'Jesus Tomb' Controversy Rages as Archaeologists Explore Another 2,000-Year-Old Tomb

Robert Cargill, an assistant professor of classics and religious studies at the University of Iowa, told "Nightline" that the original image of the engraving that Tabor sent him is "clearly displaying the handles" but that the handles do not appear in the image that was distributed to the press.

"There are clearly handles on the top of the so-called 'Jonah fish' image, but Tabor and Jacobovici don't include them in their museum replicas or the CGI image," Cargill said. "No credible scholar except those that work with or for Simcha on this or some other project believe his conclusions... The evidence does not support their sensational claims. But that doesn't stop them from wanting it to be true, so in their minds, it's true."

Jacobovici has been criticized before when he made the claim five years ago that he had found Jesus' family tomb, with ossuaries that contained the bones of Jesus' mother Mary, Jesus himself, Mary Magdalene and perhaps -- as told in "The DaVinci Code" -- their love child.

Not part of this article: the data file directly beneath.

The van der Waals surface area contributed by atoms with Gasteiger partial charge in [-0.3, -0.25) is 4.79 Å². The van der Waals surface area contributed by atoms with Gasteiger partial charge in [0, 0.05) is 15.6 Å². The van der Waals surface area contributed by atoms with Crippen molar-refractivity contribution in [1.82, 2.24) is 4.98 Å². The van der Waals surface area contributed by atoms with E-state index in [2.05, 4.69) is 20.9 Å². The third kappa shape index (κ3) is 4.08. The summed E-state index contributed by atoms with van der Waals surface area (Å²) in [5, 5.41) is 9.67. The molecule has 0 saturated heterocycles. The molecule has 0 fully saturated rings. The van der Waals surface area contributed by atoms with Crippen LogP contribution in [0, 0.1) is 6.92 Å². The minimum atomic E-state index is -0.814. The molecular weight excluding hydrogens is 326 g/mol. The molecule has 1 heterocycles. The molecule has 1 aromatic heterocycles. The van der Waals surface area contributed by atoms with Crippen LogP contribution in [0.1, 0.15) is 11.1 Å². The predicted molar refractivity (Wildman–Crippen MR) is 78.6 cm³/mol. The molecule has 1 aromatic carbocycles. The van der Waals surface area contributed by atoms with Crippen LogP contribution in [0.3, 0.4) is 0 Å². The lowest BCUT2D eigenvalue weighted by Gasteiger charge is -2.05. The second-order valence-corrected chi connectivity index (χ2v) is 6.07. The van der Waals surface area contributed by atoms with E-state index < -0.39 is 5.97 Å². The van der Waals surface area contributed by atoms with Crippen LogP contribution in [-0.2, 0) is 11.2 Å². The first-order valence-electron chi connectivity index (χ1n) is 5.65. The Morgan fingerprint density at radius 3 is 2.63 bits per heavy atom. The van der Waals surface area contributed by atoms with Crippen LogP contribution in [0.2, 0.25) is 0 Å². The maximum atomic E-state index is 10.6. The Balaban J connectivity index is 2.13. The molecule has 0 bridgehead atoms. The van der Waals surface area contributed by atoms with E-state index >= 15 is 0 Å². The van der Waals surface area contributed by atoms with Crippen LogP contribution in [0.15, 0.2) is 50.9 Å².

But Tabor, among others, do believe that Jacobovici did find something significant -- that the two tombs, just 200 feet apart, are related somehow. Tabor has even collaborated on a new book called "The Jesus Discovery."

"We have one tomb that has the bones of Jesus and 200 feet away, people celebrating his resurrection," Tabor said. "They're able to put this together in a way that maybe people today haven't considered."

However, as Goodacre points out, there is no evidence that either tomb has anything to do with Jesus. But what Jacobovici and his critics can agree on is that exploring the inside of tombs dating back to the first century is "really exciting."

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